A Mid-Holocene Shift and Millennial-Scale Variations in North Pacific Intermediate Water Oxygenation and Upper Ocean Hydrography

Monday, 15 December 2014
Lester Lembke-Jene1, Ralf Tiedemann1, Xun Gong2, Dirk Nuernberg3, Lars Max1, Gerrit Lohmann1 and Sergey A. Gorbarenko4, (1)Alfred Wegener Institute, Helmholtz Centre for Polar and Marine Research (AWI), Bremerhaven, Germany, (2)Cardiff University, Cardiff, United Kingdom, (3)GEOMAR Helmholtz Centre for Ocean Research Kiel, Kiel, Germany, (4)Pacific Oceanological Institute FEB RAS, Vladivostok, Russia
The subarctic North Pacific and its marginal seas constitute a key area in which rapid environmental changes over the past decades have been observed in instrumental records, like sea ice decreases, or alterations of nutrient inventories and oxygenation of mid-depth water masses. However, knowledge about the past climatic and oceanographic variability beyond instrumental time series in the subarctic North Pacific and its marginal seas is limited. Few temporally and spatially well-resolved high-resolution and spatially well datasets exist, with spatial and temporal coverage being insufficient to gain a detailed picture of past variations.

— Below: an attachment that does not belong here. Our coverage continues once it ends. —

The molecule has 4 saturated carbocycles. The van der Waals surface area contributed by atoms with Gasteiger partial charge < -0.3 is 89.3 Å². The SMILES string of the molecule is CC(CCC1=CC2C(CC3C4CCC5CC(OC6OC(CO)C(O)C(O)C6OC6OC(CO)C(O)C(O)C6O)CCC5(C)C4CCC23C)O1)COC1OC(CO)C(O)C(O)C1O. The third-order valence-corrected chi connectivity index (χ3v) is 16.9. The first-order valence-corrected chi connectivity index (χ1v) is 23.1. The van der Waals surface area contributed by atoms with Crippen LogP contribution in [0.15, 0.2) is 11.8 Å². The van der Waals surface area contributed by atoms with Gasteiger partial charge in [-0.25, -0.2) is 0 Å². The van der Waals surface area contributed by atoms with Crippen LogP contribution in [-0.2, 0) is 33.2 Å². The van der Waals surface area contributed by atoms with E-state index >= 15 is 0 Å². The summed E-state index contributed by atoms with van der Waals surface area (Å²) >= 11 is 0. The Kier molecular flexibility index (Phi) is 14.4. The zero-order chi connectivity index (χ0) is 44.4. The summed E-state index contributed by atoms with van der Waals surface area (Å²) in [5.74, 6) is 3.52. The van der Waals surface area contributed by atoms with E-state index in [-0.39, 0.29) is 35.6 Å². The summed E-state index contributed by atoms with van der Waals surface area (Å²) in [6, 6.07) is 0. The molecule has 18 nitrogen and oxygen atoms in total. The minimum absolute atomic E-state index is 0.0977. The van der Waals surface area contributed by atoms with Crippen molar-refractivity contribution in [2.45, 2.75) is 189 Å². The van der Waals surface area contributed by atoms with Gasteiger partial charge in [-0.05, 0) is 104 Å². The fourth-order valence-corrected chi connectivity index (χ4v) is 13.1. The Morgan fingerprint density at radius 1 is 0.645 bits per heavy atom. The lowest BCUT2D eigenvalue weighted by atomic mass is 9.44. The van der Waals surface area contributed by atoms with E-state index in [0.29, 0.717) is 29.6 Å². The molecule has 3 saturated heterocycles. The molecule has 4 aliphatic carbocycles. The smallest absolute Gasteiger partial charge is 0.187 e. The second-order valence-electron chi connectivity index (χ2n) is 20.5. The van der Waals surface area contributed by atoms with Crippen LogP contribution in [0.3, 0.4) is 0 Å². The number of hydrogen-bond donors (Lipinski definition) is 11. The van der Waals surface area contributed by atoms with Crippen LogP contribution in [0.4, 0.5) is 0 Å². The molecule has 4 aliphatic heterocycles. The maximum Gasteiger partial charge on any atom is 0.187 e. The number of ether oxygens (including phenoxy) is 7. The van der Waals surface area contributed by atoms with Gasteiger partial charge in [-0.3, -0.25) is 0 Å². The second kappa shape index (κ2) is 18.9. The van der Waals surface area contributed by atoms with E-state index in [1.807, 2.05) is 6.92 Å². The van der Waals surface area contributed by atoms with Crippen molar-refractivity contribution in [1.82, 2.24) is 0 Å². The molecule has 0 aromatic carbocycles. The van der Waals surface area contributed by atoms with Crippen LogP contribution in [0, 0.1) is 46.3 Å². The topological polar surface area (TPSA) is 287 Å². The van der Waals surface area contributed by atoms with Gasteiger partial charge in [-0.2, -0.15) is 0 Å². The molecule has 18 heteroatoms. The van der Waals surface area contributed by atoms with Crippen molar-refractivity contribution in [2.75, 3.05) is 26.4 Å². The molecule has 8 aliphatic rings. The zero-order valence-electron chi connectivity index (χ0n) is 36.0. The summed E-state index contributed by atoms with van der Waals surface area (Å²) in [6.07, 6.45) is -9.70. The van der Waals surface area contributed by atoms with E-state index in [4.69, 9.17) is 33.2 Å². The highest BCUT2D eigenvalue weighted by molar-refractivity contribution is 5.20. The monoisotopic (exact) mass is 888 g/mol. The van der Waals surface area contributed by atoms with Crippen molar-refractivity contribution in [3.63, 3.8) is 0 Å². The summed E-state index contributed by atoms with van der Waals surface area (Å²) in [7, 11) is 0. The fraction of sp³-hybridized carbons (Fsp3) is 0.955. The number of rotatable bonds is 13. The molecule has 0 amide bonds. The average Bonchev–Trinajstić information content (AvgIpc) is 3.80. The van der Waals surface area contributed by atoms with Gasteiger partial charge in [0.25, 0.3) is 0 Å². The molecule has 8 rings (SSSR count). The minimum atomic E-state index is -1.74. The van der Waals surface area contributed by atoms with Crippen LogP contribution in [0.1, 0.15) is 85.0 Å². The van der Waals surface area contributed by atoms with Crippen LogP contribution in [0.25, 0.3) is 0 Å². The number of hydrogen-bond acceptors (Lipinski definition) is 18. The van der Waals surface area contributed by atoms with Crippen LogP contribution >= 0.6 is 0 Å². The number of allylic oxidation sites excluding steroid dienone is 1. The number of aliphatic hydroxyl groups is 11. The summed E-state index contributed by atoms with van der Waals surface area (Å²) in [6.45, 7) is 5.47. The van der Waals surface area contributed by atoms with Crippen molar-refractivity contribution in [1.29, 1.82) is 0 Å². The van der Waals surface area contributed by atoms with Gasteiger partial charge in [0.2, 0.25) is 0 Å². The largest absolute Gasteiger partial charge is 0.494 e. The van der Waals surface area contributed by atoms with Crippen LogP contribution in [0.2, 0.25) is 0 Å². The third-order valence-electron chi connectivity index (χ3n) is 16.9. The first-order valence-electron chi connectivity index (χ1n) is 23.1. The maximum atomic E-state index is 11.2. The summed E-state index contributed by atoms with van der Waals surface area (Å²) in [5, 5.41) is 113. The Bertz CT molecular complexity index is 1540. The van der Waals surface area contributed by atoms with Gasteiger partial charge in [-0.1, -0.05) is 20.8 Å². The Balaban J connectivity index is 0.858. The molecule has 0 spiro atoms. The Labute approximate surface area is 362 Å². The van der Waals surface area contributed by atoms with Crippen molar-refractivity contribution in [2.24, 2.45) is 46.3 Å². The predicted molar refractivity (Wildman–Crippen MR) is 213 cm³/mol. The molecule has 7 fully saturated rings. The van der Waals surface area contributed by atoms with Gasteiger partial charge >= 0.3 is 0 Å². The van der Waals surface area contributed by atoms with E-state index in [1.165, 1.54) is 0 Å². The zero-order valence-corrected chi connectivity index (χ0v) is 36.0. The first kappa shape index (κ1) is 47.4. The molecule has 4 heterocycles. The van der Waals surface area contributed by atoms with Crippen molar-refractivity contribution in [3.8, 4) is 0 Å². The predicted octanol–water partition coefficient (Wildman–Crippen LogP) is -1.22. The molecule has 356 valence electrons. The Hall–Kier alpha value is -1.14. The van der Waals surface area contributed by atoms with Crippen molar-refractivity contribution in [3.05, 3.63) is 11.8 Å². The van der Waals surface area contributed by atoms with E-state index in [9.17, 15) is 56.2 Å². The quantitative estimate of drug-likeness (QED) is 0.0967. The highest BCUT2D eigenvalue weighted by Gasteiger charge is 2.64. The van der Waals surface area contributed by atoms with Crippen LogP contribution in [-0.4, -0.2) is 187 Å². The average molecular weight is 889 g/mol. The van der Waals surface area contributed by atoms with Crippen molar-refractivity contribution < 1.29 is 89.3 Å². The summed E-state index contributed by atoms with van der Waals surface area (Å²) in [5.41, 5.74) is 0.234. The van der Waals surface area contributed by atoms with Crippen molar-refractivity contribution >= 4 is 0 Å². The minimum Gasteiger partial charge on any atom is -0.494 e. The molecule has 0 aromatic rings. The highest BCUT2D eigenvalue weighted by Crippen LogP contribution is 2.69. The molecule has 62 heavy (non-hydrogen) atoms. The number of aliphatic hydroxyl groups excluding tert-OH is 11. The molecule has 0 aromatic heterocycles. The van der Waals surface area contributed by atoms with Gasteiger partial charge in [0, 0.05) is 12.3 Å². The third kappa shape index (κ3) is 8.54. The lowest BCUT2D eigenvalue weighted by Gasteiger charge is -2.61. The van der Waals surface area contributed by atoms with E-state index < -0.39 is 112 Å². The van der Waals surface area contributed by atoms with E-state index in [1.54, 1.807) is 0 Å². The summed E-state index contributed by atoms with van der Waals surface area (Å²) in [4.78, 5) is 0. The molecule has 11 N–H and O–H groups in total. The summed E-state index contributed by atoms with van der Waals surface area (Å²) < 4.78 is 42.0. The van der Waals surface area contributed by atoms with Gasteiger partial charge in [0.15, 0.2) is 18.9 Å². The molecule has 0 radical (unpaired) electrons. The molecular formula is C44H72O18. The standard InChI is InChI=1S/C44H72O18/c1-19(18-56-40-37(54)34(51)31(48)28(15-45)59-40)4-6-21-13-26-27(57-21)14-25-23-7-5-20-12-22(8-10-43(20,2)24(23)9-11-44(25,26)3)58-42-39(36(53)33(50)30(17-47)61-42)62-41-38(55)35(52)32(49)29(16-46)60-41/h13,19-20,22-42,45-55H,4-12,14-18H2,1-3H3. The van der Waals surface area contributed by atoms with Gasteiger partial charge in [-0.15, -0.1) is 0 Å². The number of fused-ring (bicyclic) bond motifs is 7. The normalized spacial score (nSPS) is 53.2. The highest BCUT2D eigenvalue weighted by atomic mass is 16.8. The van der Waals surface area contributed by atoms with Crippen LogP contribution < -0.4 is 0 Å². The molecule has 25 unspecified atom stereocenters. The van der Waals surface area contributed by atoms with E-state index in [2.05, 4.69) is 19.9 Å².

Our proxydata-based study focuses on a collection of sediment records from the Okhotsk Sea as major source area for well ventilated North Pacific Intermediate Water (NPIW) that cover the last ca. 12,000 years with high temporal and adequate spatial resolution. We decipher rapid changes in NPIW ventilation patterns on centennial to millennial time scales and show that the current ventilation of the mid-depth North Pacific has likely only been prevalent for the last 2 ka. We further provide evidence for a Mid-Holocene shift in mid-depth NPIW ventilation characteristics. Additionally, changes in North Atlantic Deep Water flow speed and patterns are reflected in our records of North Pacific mid-depth water mass dynamics, thus indicating a hemispheric-wide connection between the Atlantic and Pacific regions during the Holocene. Planktic oxygen isotope data suggest a high variability in the stratification of local surface water masses and the formation of sea ice, influencing the formation of new, well ventilated water masses near to our core sites. We compare the main Holocene baseline changes evidenced in our proxy reconstructions to Early Holocene and Pre-Industrial time slice results from the fully-coupled MPI-ESM (COSMOS) Earth System Model, with a focus on the Pacific Ocean to better understand NPIW and upper ocean dynamic changes.